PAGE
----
Hills & Dales is known to be an eerie and allegedly haunted place, though much of its lore has been proven false. Many of these legends are centered around a 56 feet tall turret-style stone tower that was built in 1940. It is known as the Witch’s Tower, Frankenstein’s Castle, or just “the Tower” and comes with every type of scary story imaginable.
This tower has been permanently sealed since 1967, after a fatal accident took place inside. A local teenager named Peggy and her boyfriend Ronnie sought shelter from a heavy storm inside the tower, which had no roof, and when lightning struck the tower it killed Peggy instantly. Ronnie was left with severe injuries.
Locals started claiming they saw burned impressions of the two teenagers inside the tower’s walls, which drew an overwhelming amount of visitors to the tower, and ultimately led to its closure.
There is a cool defunct water tower there too, although a normal person might suggest you spend your time walking the beautiful Adirondack Trail nearly two miles through the park.
Dorothy Lane Market
Recently, a client essentially threatened me if I did not stop at Dorothy Lane Market next time I was in Dayton, so that is how I ended up here for the first time.
I picked up an original brownie (above), and a couple sampler boxes for myself and some friends/family back home. These brownies are delicious and have a lot of different layers and flavours going on at the same time. I have certainly gained about ten pounds from the experience but it was worth it.
Luckily, Dorothy Lane Market also has an enormous fresh produce department with a buffet of various salads and mixed vegetable dishes, fruit cups, and build-your-own healthy options.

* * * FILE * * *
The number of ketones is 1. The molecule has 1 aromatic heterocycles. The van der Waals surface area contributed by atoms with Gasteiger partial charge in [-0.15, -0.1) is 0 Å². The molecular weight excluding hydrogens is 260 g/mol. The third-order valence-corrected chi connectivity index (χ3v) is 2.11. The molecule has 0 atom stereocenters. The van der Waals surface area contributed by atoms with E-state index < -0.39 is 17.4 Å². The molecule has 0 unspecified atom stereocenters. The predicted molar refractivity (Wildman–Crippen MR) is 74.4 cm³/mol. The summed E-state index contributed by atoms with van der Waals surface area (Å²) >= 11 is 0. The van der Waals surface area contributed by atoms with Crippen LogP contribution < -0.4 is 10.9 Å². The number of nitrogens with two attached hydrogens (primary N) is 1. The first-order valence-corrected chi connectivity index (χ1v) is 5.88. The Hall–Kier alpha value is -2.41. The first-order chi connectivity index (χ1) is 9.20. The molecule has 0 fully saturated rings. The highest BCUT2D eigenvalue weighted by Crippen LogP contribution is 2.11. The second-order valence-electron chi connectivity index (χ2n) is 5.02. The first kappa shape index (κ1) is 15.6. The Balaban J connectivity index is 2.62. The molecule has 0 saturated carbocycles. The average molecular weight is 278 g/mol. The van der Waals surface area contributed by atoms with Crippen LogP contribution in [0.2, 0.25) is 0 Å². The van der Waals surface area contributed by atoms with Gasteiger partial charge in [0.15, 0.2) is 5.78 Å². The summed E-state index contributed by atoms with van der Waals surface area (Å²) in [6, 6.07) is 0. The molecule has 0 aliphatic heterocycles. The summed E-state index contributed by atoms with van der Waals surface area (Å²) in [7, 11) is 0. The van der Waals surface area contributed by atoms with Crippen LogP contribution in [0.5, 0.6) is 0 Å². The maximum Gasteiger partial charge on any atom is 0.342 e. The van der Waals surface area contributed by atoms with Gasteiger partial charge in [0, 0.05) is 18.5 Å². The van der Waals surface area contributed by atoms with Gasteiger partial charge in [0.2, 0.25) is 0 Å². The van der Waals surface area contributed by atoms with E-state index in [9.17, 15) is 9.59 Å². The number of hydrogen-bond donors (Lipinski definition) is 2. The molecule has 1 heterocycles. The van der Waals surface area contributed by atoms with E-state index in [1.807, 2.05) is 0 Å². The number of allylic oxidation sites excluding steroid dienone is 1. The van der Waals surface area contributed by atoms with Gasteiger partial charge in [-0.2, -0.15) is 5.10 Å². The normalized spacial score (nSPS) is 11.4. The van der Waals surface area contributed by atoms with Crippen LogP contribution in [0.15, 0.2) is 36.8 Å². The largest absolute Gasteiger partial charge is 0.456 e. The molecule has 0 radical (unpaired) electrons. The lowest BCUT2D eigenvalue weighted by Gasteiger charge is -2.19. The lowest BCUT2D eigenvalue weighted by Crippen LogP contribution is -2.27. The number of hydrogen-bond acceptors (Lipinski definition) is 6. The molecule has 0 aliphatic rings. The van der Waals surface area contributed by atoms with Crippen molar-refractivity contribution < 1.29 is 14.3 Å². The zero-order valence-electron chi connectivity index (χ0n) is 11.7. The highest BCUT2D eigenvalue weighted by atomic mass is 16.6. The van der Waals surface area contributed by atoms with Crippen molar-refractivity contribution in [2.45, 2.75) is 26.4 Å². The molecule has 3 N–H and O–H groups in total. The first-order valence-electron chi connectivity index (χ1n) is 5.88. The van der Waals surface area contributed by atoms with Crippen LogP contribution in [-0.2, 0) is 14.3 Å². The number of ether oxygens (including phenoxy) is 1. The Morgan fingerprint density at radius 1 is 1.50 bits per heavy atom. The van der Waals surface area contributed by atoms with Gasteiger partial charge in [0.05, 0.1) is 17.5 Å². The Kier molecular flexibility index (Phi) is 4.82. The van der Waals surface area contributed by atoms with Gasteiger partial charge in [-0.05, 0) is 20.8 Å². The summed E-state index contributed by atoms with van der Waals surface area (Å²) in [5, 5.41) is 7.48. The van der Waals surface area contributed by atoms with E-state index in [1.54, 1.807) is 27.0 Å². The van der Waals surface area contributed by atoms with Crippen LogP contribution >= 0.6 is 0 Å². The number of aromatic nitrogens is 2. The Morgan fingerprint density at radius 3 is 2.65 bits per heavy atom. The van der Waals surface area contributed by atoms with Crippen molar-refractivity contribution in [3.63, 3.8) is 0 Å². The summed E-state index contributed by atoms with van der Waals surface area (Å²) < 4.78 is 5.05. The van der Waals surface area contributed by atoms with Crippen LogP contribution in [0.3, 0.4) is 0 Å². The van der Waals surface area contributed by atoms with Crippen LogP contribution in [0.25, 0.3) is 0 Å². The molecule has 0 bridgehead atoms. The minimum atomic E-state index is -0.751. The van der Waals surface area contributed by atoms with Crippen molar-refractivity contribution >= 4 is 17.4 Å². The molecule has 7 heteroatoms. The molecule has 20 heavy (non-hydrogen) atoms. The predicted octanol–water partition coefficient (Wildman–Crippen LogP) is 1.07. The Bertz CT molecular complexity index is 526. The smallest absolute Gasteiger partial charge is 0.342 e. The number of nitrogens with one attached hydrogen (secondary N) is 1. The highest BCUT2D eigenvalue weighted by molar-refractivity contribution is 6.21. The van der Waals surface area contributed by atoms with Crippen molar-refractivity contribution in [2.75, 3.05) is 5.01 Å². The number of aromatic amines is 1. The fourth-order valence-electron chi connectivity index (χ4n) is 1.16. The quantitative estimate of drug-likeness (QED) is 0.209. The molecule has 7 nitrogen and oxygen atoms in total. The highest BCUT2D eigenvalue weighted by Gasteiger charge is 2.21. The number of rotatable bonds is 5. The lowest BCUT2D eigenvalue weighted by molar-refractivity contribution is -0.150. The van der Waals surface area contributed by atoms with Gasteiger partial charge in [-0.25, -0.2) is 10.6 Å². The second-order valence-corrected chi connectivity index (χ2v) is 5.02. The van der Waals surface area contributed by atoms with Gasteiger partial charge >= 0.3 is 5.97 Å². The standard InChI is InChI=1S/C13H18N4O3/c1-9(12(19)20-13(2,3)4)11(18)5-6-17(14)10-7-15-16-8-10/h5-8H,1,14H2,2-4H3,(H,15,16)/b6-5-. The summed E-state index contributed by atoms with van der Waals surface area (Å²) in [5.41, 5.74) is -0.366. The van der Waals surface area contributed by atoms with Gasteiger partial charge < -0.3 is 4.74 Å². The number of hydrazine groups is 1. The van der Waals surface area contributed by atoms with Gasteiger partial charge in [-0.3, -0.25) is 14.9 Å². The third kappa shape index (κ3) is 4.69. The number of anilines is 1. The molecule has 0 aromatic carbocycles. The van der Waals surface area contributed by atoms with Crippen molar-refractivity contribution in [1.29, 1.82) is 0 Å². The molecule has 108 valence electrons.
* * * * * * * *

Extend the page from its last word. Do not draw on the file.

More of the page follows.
Dorothy Lane Market is similar to Whole Foods and Earth Fare, but with a little more of a local flair. They only have a couple locations in the Dayton area, instead of being a nationwide chain.
If you can not find what you are looking for here, you don’t need it.
3. Catacomb Records
I know that not everyone is a fan of metal music, but I am, and this place is cool.
Catacomb Records just recently opened, with a mission to be the Dayton-area’s one stop shop for all things metal and horror. In addition to the usual metal selection, they strive to carry all the new releases and host in-store listening parties.
You can also find DVDs about the music, shirts, patches, action figures, and other memorabilia. Customers can buy, sell, or trade.
Catacomb’s staff also carries a collection of accessories and handmade battle jackets and vests. Just walk in and tell them what you want, and they will customize one to your specifications.
Some hardcore metalheads might say that it is not metal to buy a pre-made vest, but why bother with all that sewing and ironing for it to look like a kid made it, when you can pay someone else to do it right and leave you looking like a real Billy Badass?